I recently listed 10 areas in our church where we are not satisfied. Nothing is necessarily broken, but there is room for evaluation and improvement.
The law of diminishing astonishment is partially to blame for a few items on the list, like decreasing attendance patterns from regular attendees and lack of enthusiasm within the upper grades of some family ministry departments.
This law reflects the reality of how extraordinary today begins to feel ordinary over time. For example:
- People who attend our church for the first time can’t believe the musical talent. They are surprised by our excellence. And they are moved by their experience.
- New guests love how we orchestrate the parking lot with volunteers and egress.
- First-time families can’t believe how we prioritize their children’s experience — even texting parents during the service with an update if needed.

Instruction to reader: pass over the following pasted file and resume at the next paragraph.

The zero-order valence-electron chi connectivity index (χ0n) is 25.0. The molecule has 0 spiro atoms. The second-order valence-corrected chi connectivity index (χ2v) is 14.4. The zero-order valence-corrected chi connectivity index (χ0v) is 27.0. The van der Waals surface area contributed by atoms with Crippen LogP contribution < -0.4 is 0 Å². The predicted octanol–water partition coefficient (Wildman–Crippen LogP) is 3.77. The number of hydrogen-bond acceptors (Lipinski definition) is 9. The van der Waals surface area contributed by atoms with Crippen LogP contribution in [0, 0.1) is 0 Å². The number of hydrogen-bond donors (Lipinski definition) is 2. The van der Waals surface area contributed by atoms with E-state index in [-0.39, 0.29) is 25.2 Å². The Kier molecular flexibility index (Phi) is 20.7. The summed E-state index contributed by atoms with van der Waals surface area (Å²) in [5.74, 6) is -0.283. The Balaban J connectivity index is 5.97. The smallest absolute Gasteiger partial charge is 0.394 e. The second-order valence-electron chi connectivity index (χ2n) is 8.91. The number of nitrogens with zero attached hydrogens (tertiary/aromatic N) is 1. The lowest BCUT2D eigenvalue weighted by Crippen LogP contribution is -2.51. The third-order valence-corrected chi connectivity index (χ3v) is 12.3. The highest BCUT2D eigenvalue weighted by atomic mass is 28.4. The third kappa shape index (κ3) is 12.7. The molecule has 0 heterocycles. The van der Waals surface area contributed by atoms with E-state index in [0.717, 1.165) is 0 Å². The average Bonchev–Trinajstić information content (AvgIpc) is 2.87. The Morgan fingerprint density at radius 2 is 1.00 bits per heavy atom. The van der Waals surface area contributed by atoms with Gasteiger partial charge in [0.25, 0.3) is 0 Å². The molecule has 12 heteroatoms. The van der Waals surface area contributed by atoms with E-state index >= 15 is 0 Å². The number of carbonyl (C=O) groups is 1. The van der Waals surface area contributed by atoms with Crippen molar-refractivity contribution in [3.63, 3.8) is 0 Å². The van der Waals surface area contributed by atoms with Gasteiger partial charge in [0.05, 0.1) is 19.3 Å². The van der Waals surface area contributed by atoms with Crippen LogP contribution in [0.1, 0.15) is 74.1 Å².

I could go on, but you get the point. In your church, a similar phenomenon is happening, too. People are walking in for the first time, and their initial experience is extraordinary. The problem is human nature. Because the experiences you are creating week in and week out are equally extraordinary. In many cases, the experience is improving over time as you evaluate and improve. But the rate of new can’t keep up with the human condition.
That’s the law: What’s extraordinary today will feel ordinary over time. The employees at Disney suffer from this law. People who live at the beach suffer from this reality. And so do the people attending our churches. It causes them to attend less frequently. It causes them to engage less prolifically. It causes us to want to quit.
Our initial solution is to create more new, different, and improving experiences. We’ve all tried that, and we’ve all failed to one-up ourselves over and over again. It’s impossible. There’s simply no way to move faster than the human condition. So what can we do?